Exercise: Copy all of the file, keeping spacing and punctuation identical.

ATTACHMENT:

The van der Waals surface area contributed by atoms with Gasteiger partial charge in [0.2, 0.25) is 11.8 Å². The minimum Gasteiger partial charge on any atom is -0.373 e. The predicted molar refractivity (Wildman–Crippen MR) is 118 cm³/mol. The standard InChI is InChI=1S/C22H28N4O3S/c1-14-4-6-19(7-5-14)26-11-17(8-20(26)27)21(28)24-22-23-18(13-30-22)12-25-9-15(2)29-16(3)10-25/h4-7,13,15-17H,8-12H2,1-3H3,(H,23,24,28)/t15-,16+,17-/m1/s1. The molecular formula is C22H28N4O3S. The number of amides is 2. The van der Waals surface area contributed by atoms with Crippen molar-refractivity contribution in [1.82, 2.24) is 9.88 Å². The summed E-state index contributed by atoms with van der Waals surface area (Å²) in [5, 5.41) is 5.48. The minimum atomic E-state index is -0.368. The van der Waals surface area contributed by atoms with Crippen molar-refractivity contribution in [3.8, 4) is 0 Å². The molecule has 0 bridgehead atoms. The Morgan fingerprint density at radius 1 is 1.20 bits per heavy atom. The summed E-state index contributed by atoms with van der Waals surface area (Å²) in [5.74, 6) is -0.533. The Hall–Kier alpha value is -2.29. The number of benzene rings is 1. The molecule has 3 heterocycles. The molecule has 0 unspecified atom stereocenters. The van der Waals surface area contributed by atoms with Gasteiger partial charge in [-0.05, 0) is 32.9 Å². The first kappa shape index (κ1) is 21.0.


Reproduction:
The van der Waals surface area contributed by atoms with Gasteiger partial charge in [0.2, 0.25) is 11.8 Å². The minimum Gasteiger partial charge on any atom is -0.373 e. The predicted molar refractivity (Wildman–Crippen MR) is 118 cm³/mol. The standard InChI is InChI=1S/C22H28N4O3S/c1-14-4-6-19(7-5-14)26-11-17(8-20(26)27)21(28)24-22-23-18(13-30-22)12-25-9-15(2)29-16(3)10-25/h4-7,13,15-17H,8-12H2,1-3H3,(H,23,24,28)/t15-,16+,17-/m1/s1. The molecular formula is C22H28N4O3S. The number of amides is 2. The van der Waals surface area contributed by atoms with Crippen molar-refractivity contribution in [1.82, 2.24) is 9.88 Å². The summed E-state index contributed by atoms with van der Waals surface area (Å²) in [5, 5.41) is 5.48. The minimum atomic E-state index is -0.368. The van der Waals surface area contributed by atoms with Crippen molar-refractivity contribution in [3.8, 4) is 0 Å². The molecule has 0 bridgehead atoms. The Morgan fingerprint density at radius 1 is 1.20 bits per heavy atom. The summed E-state index contributed by atoms with van der Waals surface area (Å²) in [5.74, 6) is -0.533. The Hall–Kier alpha value is -2.29. The number of benzene rings is 1. The molecule has 3 heterocycles. The molecule has 0 unspecified atom stereocenters. The van der Waals surface area contributed by atoms with Gasteiger partial charge in [-0.05, 0) is 32.9 Å². The first kappa shape index (κ1) is 21.0.